I was watching a TedxWaterloo Talk on Quantum Computing by Ray Laflamme when I first became fascinated with applications of quantum computing. The concepts were unlike anything I was familiar with and I soon found myself searching for more talks and literature on the subject to better my understanding. After taking a course on optics last semester, I became aware that my professor was very experienced in the field of quantum science and quantum information. After expressing my interests, Dr. Tian agreed to mentor my research project for the fall semester.
My research project has given me the opportunity to explore and expand my knowledge in modern optics, as well as, allowed me to explore the fundamentals of quantum optics. This project has also given me a firsthand glimpse at the real aspects of research, such as the application process for funding and the level of dedication to thought and computation. I intend on pursuing a doctorate degree in physics and I believe the experience I am gaining as a result of this opportunity, will prepare me for a research intensive graduate program.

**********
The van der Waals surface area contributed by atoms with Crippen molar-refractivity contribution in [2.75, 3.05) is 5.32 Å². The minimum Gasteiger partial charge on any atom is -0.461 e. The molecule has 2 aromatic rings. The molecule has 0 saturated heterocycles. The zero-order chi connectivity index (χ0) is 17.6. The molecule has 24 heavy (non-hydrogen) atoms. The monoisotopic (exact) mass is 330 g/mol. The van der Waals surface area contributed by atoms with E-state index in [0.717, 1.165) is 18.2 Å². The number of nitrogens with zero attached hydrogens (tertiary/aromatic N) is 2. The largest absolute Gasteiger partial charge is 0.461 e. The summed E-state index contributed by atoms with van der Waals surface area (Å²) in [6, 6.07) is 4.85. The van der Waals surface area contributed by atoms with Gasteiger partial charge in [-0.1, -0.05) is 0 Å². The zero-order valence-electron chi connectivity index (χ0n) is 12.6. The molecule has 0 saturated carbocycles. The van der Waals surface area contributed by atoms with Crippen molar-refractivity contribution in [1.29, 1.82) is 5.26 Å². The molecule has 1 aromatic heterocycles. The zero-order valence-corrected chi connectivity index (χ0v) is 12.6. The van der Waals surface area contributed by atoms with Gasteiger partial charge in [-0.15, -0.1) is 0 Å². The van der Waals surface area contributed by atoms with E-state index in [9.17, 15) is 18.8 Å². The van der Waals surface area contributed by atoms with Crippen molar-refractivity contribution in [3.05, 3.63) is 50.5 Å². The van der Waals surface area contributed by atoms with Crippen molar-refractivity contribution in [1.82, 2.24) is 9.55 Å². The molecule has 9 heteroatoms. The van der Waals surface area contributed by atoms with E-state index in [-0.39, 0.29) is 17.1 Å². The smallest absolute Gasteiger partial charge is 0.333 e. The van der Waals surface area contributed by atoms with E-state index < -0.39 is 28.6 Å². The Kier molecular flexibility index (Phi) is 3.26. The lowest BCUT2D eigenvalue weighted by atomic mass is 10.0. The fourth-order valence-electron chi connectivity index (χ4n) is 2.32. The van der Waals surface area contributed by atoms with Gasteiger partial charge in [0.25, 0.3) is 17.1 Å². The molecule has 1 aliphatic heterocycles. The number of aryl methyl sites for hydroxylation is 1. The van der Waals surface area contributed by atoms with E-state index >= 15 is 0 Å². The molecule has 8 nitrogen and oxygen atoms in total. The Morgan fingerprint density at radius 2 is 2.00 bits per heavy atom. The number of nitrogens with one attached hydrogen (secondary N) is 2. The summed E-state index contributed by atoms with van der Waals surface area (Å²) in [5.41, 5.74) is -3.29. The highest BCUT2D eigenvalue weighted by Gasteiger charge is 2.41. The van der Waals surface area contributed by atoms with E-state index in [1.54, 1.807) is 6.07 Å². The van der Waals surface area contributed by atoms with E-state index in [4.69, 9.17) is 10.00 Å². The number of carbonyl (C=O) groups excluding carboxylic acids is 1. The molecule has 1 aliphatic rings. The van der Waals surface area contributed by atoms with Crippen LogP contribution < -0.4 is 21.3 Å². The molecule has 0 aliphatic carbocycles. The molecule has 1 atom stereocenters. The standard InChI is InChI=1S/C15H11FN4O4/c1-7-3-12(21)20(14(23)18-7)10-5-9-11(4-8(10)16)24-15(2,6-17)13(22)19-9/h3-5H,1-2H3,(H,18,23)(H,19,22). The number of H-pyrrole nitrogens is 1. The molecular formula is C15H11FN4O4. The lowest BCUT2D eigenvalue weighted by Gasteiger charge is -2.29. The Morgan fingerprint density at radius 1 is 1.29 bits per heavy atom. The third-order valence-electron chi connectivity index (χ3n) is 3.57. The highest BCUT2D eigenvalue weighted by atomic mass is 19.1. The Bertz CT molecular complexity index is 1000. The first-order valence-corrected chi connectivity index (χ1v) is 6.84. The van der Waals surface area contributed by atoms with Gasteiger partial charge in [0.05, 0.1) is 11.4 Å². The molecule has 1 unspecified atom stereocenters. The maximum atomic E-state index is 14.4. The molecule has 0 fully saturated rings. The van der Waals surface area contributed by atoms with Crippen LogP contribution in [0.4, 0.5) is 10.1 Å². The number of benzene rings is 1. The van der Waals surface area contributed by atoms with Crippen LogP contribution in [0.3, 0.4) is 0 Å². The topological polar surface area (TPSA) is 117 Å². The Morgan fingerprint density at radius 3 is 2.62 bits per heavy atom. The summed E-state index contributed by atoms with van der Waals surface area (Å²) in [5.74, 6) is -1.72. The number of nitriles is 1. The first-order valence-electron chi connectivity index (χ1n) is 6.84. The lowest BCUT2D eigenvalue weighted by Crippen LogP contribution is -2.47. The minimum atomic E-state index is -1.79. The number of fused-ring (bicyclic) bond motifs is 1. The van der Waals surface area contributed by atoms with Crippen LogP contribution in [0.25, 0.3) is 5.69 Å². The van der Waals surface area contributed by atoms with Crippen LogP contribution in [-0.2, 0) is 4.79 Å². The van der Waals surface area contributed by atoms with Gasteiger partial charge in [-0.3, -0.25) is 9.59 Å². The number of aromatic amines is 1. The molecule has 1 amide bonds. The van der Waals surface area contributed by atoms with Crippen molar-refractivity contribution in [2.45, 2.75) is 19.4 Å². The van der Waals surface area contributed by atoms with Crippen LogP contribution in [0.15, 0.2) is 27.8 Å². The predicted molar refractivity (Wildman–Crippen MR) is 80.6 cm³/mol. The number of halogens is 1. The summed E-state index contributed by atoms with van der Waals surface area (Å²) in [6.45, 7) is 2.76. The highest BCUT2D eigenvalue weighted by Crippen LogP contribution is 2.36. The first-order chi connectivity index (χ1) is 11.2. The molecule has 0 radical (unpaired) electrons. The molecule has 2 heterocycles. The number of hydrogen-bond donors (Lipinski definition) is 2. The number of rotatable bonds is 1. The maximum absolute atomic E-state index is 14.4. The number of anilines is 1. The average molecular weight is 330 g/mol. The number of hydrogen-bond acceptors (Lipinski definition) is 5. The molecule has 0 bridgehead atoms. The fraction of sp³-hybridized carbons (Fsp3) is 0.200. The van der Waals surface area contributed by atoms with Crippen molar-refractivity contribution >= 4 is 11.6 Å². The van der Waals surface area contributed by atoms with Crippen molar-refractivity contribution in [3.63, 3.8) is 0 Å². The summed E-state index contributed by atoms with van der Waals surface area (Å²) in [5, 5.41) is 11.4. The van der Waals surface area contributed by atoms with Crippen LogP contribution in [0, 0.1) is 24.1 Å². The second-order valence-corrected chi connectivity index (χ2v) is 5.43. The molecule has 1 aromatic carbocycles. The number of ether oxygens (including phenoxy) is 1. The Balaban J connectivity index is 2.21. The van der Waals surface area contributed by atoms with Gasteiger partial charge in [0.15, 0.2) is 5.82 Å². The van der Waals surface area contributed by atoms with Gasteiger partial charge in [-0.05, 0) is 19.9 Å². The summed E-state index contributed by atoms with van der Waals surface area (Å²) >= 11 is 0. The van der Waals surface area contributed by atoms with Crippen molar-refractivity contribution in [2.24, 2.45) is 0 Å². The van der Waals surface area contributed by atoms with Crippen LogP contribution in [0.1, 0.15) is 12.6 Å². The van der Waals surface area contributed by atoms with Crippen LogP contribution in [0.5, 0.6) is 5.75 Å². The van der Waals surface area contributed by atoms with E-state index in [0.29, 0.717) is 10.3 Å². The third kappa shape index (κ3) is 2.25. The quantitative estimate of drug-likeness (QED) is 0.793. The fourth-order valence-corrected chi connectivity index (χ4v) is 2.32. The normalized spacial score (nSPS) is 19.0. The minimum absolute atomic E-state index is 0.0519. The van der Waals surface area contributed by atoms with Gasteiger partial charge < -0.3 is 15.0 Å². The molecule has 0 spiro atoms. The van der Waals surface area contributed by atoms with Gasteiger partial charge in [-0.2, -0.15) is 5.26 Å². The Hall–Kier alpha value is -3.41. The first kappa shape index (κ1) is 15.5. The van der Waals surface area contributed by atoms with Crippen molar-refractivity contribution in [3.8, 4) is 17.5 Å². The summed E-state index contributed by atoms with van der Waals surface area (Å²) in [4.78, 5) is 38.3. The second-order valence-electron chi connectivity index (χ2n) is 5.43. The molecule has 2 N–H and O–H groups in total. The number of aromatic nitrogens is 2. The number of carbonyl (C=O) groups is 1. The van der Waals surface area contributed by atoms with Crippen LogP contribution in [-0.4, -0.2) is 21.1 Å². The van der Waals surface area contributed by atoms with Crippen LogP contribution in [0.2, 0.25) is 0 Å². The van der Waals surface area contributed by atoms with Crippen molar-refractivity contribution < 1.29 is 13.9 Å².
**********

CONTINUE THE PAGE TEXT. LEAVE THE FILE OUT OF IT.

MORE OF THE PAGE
This project involves building and running many simulations. Several hours a week are spent either working out the calculations by hand to verify their accuracy, or running simulations and adjusting parameters to see how the system behaves. If I cannot figure out how I should approach a calculation, I head to the library to find a reference that will give me a starting point. When I have made some progress on a task, I plan to meet with my mentor to discuss the next step or review my methods to make sure they are correct. I also run tests on the lab’s Cryostation while working on the simulations, since a single cool down can take several hours.
One thing I learned this week, and will never take for granted again, is that nothing is as simple as it appears in textbooks. I have been warned of this before, but you do not thoroughly understand the concept until you actually apply the knowledge you have learned to a realistic scenario. Textbooks are a great starting point; however the concepts must be tailored appropriately to fit realistic parameters.